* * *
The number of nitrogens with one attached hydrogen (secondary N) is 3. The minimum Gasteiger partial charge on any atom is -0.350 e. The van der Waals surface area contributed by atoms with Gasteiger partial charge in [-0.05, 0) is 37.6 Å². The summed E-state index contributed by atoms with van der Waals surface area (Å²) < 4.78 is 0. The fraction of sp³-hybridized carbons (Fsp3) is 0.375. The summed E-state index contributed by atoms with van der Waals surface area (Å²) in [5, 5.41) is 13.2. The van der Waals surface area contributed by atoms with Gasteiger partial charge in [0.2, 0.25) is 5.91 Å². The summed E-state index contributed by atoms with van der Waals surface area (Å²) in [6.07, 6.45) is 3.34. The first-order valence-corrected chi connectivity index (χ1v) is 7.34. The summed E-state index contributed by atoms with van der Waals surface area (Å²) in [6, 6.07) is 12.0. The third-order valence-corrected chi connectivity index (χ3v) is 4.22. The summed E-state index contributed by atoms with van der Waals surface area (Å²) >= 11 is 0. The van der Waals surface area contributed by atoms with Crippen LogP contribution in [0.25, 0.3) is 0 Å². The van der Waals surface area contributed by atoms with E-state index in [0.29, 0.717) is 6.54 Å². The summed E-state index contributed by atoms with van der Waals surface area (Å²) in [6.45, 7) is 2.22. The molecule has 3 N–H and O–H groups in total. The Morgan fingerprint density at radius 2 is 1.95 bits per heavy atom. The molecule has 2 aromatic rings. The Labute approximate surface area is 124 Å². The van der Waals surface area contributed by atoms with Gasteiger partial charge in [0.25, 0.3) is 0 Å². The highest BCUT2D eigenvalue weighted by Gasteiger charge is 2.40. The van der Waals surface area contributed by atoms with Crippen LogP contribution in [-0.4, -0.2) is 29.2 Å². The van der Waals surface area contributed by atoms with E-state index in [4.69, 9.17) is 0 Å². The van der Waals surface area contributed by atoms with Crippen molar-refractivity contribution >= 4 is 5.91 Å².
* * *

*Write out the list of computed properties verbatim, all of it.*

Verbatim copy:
The number of nitrogens with one attached hydrogen (secondary N) is 3. The minimum Gasteiger partial charge on any atom is -0.350 e. The van der Waals surface area contributed by atoms with Gasteiger partial charge in [-0.05, 0) is 37.6 Å². The summed E-state index contributed by atoms with van der Waals surface area (Å²) < 4.78 is 0. The fraction of sp³-hybridized carbons (Fsp3) is 0.375. The summed E-state index contributed by atoms with van der Waals surface area (Å²) in [5, 5.41) is 13.2. The van der Waals surface area contributed by atoms with Gasteiger partial charge in [0.2, 0.25) is 5.91 Å². The summed E-state index contributed by atoms with van der Waals surface area (Å²) in [6.07, 6.45) is 3.34. The first-order valence-corrected chi connectivity index (χ1v) is 7.34. The summed E-state index contributed by atoms with van der Waals surface area (Å²) in [6, 6.07) is 12.0. The third-order valence-corrected chi connectivity index (χ3v) is 4.22. The summed E-state index contributed by atoms with van der Waals surface area (Å²) >= 11 is 0. The van der Waals surface area contributed by atoms with Crippen LogP contribution in [0.25, 0.3) is 0 Å². The van der Waals surface area contributed by atoms with E-state index in [0.29, 0.717) is 6.54 Å². The summed E-state index contributed by atoms with van der Waals surface area (Å²) in [6.45, 7) is 2.22. The molecule has 3 N–H and O–H groups in total. The Morgan fingerprint density at radius 2 is 1.95 bits per heavy atom. The molecule has 2 aromatic rings. The Labute approximate surface area is 124 Å². The van der Waals surface area contributed by atoms with Gasteiger partial charge in [0.25, 0.3) is 0 Å². The highest BCUT2D eigenvalue weighted by Gasteiger charge is 2.40. The van der Waals surface area contributed by atoms with Crippen LogP contribution in [-0.4, -0.2) is 29.2 Å². The van der Waals surface area contributed by atoms with E-state index in [4.69, 9.17) is 0 Å². The van der Waals surface area contributed by atoms with Crippen molar-refractivity contribution >= 4 is 5.91 Å².